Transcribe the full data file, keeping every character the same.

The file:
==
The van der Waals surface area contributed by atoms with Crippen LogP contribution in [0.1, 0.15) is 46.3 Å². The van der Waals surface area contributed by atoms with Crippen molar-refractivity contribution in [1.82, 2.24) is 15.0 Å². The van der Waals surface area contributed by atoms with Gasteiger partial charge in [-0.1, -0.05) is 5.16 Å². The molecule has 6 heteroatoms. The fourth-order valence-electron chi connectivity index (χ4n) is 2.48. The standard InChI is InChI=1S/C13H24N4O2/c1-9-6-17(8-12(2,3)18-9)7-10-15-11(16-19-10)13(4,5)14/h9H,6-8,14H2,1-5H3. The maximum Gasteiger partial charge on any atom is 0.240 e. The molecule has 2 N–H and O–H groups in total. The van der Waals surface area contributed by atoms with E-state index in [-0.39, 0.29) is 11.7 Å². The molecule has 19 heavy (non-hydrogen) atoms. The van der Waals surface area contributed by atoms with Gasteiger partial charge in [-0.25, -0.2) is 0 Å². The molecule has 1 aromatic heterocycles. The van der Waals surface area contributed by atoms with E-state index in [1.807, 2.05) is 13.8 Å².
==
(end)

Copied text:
The van der Waals surface area contributed by atoms with Crippen LogP contribution in [0.1, 0.15) is 46.3 Å². The van der Waals surface area contributed by atoms with Crippen molar-refractivity contribution in [1.82, 2.24) is 15.0 Å². The van der Waals surface area contributed by atoms with Gasteiger partial charge in [-0.1, -0.05) is 5.16 Å². The molecule has 6 heteroatoms. The fourth-order valence-electron chi connectivity index (χ4n) is 2.48. The standard InChI is InChI=1S/C13H24N4O2/c1-9-6-17(8-12(2,3)18-9)7-10-15-11(16-19-10)13(4,5)14/h9H,6-8,14H2,1-5H3. The maximum Gasteiger partial charge on any atom is 0.240 e. The molecule has 2 N–H and O–H groups in total. The van der Waals surface area contributed by atoms with E-state index in [-0.39, 0.29) is 11.7 Å². The molecule has 19 heavy (non-hydrogen) atoms. The van der Waals surface area contributed by atoms with Gasteiger partial charge in [-0.25, -0.2) is 0 Å². The molecule has 1 aromatic heterocycles. The van der Waals surface area contributed by atoms with E-state index in [1.807, 2.05) is 13.8 Å².